Know your options to diagnose Ileitis

A commentary from David Bane, DVM, Elanco Animal Health, discussing the ways to diagnose and treat ileitis and confirming vigilance is still the key to limiting this costly disease.
calendar icon 4 August 2000
clock icon 4 minute read
For many farmers, the disease they find is ileitis. However, arriving at such a diagnosis often involves using several diagnostic methods.

Sloppy diarrhoea
As ileitis attacks the lower small intestine (ileum), it impairs digestion and can lead to clinical symptoms such as diarrhoea, which can cause loose watery stools

Live diagnosis

Detecting ileitis or its causative pathogen. Lawsonia intracellularis, in live pigs is often preferred since the animal does not need to be sacrificed. Options include: checking for clinical signs of ileitis, collecting faecal samples for polymerase chain reaction (PCR) tests, and performing serology such as the IleiTest immunofluorescence assay test.

Checking for clinical signs includes looking for things such as sudden diarrhoea, increased variation or dark, runny stools (see picture), decrease in average daily gain, poor feed efficiency and gaunt hogs. Faecal samples used in PCR tests are designed to show the presence of L. intracellularis. While an accurate and relatively inexpensive test, the animal must be shedding the bacterium to result in a positive test. Therefore, PCR could lead to false negatives. IleiTest quickly and accurately evaluates a herd's risk for ileitis. Through blood sampling, IleiTest provides 91% sensitivity to L. intracellularis, exceeding the PCR test's 39% sensitivity.

Post-mortem diagnosis

To get a highly accurate diagnosis, many turn to post mortem exams. Here, farmers can choose from a gross necropsy, a histopathologic exam or slaughter evaluation. In a gross necropsy, veterinarians look for proliferative lesions in the ileum, which indicate ileitis. Several methods of histopathology allow the study of cells to determine if they are infected with L. intracellularis. In a slaughter-check, inspectors can visually and physically examine pig intestines for signs of ileitis.

Human factor critical

While new diagnostic tools make identifying ileitis easier, experts say it doesn't replace paying close attention to herd performance and taking preventative steps against the disease. "I tell people to look for sudden changes in color and / or consistency of the pigs' stools," says Max Rodibaugh a U.S. veterinarian. "If ileitis is present the stool may become loose and the color will often be dark red to brown. The pigs may drop off in performance and become thin as well" While acute ileitis causes sudden death in pigs, many operations suffer from the more subtle, chronic form of the disease. More difficult to detect, chronic ileitis can cause significant losses in herd performance if a prevention strategy is not in place.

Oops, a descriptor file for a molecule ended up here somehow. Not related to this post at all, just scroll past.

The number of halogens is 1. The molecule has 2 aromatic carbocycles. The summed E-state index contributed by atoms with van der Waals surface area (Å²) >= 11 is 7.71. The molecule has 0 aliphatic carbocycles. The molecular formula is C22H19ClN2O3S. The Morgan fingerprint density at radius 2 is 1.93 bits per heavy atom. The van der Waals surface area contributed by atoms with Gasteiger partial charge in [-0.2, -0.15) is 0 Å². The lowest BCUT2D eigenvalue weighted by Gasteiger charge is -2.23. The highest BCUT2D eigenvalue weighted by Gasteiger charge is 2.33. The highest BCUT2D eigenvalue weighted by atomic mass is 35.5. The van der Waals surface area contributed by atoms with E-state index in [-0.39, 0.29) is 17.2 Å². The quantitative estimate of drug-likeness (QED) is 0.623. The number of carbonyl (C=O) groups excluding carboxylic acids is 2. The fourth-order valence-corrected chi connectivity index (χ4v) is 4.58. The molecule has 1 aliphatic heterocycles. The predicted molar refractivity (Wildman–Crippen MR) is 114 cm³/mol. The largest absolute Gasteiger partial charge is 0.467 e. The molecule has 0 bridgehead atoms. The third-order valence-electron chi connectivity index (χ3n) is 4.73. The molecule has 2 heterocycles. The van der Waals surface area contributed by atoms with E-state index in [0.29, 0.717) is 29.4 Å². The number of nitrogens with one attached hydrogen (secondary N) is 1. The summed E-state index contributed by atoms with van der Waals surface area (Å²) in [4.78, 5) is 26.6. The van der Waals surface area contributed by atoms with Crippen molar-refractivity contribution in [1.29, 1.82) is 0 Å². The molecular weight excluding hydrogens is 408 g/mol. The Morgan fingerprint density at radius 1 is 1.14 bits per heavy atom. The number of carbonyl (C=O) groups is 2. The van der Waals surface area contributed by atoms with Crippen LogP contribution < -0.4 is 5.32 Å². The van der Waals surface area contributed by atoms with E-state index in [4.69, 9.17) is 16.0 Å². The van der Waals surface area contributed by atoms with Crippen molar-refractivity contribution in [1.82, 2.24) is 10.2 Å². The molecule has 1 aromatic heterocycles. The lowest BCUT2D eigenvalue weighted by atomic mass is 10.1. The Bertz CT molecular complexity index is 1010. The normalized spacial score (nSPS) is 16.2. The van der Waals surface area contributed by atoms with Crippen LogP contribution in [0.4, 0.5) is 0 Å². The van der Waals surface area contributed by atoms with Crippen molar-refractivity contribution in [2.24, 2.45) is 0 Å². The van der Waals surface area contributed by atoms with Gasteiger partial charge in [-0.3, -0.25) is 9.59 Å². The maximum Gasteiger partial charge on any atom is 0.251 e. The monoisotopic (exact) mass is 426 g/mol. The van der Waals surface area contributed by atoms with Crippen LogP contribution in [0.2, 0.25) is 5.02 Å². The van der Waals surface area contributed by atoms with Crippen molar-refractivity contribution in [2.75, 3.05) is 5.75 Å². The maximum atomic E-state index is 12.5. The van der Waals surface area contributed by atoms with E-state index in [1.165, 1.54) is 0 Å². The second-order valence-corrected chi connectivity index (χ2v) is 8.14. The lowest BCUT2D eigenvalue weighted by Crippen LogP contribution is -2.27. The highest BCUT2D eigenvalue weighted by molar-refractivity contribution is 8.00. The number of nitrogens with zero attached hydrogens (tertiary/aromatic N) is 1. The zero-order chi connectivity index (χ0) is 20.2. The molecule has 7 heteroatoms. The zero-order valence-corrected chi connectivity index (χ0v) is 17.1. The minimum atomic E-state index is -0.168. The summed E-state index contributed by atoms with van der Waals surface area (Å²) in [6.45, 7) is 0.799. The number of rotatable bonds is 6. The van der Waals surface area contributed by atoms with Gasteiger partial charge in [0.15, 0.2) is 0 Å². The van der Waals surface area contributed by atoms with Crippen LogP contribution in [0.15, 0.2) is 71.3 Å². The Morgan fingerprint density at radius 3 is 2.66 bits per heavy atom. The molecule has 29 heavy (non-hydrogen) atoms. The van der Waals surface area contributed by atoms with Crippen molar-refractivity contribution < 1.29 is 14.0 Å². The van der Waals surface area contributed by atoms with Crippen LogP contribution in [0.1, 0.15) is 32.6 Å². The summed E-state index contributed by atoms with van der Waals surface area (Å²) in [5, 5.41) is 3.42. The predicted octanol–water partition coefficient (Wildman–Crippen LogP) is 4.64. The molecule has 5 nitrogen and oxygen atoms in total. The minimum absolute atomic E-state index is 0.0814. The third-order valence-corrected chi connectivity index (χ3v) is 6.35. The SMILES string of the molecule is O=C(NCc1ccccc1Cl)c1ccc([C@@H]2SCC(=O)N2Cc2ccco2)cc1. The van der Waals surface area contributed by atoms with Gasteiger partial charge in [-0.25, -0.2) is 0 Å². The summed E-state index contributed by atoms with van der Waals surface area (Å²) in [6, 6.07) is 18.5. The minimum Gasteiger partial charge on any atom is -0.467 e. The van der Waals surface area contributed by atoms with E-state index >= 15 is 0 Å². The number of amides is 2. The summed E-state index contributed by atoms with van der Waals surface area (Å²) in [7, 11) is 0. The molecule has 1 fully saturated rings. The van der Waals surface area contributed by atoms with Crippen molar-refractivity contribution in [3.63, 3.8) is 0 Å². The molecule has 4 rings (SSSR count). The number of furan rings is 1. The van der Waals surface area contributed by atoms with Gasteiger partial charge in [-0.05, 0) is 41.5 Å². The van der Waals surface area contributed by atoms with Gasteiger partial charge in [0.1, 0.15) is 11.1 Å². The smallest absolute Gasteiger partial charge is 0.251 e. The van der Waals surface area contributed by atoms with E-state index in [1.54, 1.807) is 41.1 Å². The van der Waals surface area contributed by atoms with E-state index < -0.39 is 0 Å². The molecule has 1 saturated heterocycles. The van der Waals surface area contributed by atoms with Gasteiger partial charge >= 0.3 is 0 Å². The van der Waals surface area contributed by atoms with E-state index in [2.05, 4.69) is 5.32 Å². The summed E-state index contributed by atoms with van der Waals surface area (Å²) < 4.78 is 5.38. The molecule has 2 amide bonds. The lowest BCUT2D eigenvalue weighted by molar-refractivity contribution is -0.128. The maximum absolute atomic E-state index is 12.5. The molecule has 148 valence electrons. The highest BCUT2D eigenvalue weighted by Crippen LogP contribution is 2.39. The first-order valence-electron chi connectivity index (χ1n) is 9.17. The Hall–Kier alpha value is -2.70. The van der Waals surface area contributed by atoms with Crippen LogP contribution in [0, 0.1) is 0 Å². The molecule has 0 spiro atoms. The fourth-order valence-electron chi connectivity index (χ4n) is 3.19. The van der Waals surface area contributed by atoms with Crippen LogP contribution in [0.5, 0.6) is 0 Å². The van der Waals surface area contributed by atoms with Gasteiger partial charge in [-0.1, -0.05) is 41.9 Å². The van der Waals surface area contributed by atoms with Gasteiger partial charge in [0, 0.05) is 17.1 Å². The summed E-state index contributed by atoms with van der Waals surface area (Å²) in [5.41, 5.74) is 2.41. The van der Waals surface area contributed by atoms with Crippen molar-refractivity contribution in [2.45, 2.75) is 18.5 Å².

Effects of ileitis on pigs
Ileitis typically causes pigs to lose appitite, lose weight, have poor feed conversion and appear gaunt. Affected pigs may have visible backbones (left).

Early detection essential

David Bane, DVM, Elanco Animal Health, says early detection of ileitis is essential to minimise production losses. "Unfortunately, sometimes identification of ileitis may be difficult since it can be masked by other diseases as it remains at a subclinical level."

Rodibaugh concurs, "I've been surprised sometimes after post-mortems to find lesions from ileitis even when we did not observe diarrhoea in the pigs. This being the case, it makes sense to take some preventive measures and get a good diagnosis before an ileitis problem becomes severe." Bane adds, "Tylan in the feed gets to the core of the problem by controlling the bacteria that causes ileitis. And that means farmers can still protect their herds and profits.

Tylan Premix ® is the only FDA-approved product for the prevention and control of ileitis.

Seeking a solution

Forms of Tylan ®
Different forms of Tylan®
Ileitis symptoms have been recognised for years, but positive identification of its cause remained elusive until the mid '90s. Elanco Animal Health, a long-time collaborator with swine researchers around the world, has invested millions of dollars and years of study in understanding all aspects of ileitis. In 1996, Elanco's Tylan Premix® received the first and only FDA approval for prevention and control of this costly disease. Today, Tylan remains U.S. veterinarians' first choice for ileitis treatment.

Why not find out more about Tylan Premix® or alternativley visit the Elanco Animal Health web site.

Tylan® is a trademark for Elanco's brand of tylosin.

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